Minister, now is the time for investment, not ‘restraint’
Publish date: Wednesday, November 16, 2022 update
If Ontario wants to avoid a recession, the government must invest in—not cut back on—public services, AMAPCEO advised on the release of the province’s fall economic statement on Monday.
In his fall economic update, Ontario Finance Minister Peter Bethlenfalvy claimed “now is the time for governments to show restraint, to act cautiously and responsibly” to mitigate the impacts of an economic downturn.
That’s the wrong approach, said AMAPCEO, the union representing 15,000 of Ontario’s public service professionals.
“Austerity is self-defeating,” AMAPCEO President Dave Bulmer said. “It only leads to higher unemployment, lower tax revenues, and weakened public services.”
“It would worsen Ontario’s financial future,” Bulmer warned.
Instead, the union encouraged the government to invest in public services—especially health care and education—to help mitigate the negative impacts of inflation on its citizens and steer Ontario out of its economic slump.
The union pointed to recent studies, including one by Quebec independent research institute IRIS, which found that investing in the public sector fights the effects of inflation and yields “a greater economic impact on GDP and jobs than investment in other industries.”
Stronger public services would help make Ontario a more attractive province for out-of-province business, as well, Bulmer said.
“If you’re looking to expand your business, are you going to feel confident setting up shop in a place where you face long lines at the emergency room and your kids are stuffed into crumbling classrooms?” Bulmer said. “The threadbare state of public services in this province does not exactly signal that we’re ‘open for business.’”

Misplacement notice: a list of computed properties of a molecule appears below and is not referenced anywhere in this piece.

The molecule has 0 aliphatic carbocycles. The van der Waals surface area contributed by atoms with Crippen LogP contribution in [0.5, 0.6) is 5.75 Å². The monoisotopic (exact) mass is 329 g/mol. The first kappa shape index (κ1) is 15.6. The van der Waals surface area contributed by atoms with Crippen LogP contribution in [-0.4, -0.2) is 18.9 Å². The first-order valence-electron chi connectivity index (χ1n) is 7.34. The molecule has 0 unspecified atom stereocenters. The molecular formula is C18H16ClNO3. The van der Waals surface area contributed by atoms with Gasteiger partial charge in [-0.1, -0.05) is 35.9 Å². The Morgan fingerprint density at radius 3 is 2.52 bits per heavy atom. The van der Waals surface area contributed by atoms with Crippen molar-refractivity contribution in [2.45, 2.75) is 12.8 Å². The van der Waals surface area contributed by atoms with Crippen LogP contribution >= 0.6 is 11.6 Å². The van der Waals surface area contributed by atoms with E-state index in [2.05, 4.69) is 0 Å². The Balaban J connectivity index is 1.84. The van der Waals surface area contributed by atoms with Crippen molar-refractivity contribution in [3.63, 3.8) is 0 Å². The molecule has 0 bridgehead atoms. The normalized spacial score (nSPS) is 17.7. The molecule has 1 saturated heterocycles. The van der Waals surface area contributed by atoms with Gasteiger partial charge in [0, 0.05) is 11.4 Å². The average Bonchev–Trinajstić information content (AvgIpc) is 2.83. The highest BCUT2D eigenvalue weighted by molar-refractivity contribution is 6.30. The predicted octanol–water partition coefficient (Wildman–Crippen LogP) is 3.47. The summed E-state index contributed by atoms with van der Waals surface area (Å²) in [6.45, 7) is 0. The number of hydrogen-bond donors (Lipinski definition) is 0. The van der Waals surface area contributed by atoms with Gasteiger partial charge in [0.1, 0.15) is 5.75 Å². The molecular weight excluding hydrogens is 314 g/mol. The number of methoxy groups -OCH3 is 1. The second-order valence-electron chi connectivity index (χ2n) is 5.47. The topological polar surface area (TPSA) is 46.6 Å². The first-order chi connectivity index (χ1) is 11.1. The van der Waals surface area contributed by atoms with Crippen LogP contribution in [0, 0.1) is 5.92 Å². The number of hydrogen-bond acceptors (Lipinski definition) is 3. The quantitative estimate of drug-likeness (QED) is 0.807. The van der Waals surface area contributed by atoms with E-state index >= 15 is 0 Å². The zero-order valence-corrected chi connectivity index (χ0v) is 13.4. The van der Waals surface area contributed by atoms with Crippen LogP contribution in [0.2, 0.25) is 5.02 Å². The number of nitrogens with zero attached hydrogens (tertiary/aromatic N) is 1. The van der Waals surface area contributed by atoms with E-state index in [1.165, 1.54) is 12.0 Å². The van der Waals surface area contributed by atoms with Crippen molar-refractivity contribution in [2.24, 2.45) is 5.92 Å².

In addition to investments in public health care and education, the union said the government can also restore confidence in the province’s future by treating working people with more respect.
Bulmer said he hoped the chaos of the last few weeks, caused by the government’s attempt to ban education workers’ right to strike, taught the government a couple important lessons.
“First, that workers’ power should never be underestimated, and second, that it’s never too late to do the right thing,” Bulmer said. “With Bill 28 behind us, let’s work on fairer deals for public servants, repealing Bill 124, and guaranteeing paid sick days for all.”
It’s people that make up this province – so an investment in strong public services and fairer working conditions for the people of Ontario is an investment in Ontario’s future.
More about AMAPCEO and our Members: Established in 1992, AMAPCEO is a bargaining agent that represents 14,000 professional and supervisory public servants, most of whom work directly for the Government of Ontario in every ministry and in a number of agencies, boards and commissions; in 130 communities throughout Ontario and in 12 cities outside Canada. We also represent employees outside the Ontario Public Service in: the Financial Services Regulatory Authority of Ontario; the Ontario Arts Council; Ontario Health (Quality Unit); Public Health Ontario; the Waypoint Mental Health Centre in Penetanguishene; and in the former Offices of the Ontario Child Advocate and the French Language Services Commissioner (now part of the Ontario Ombudsman).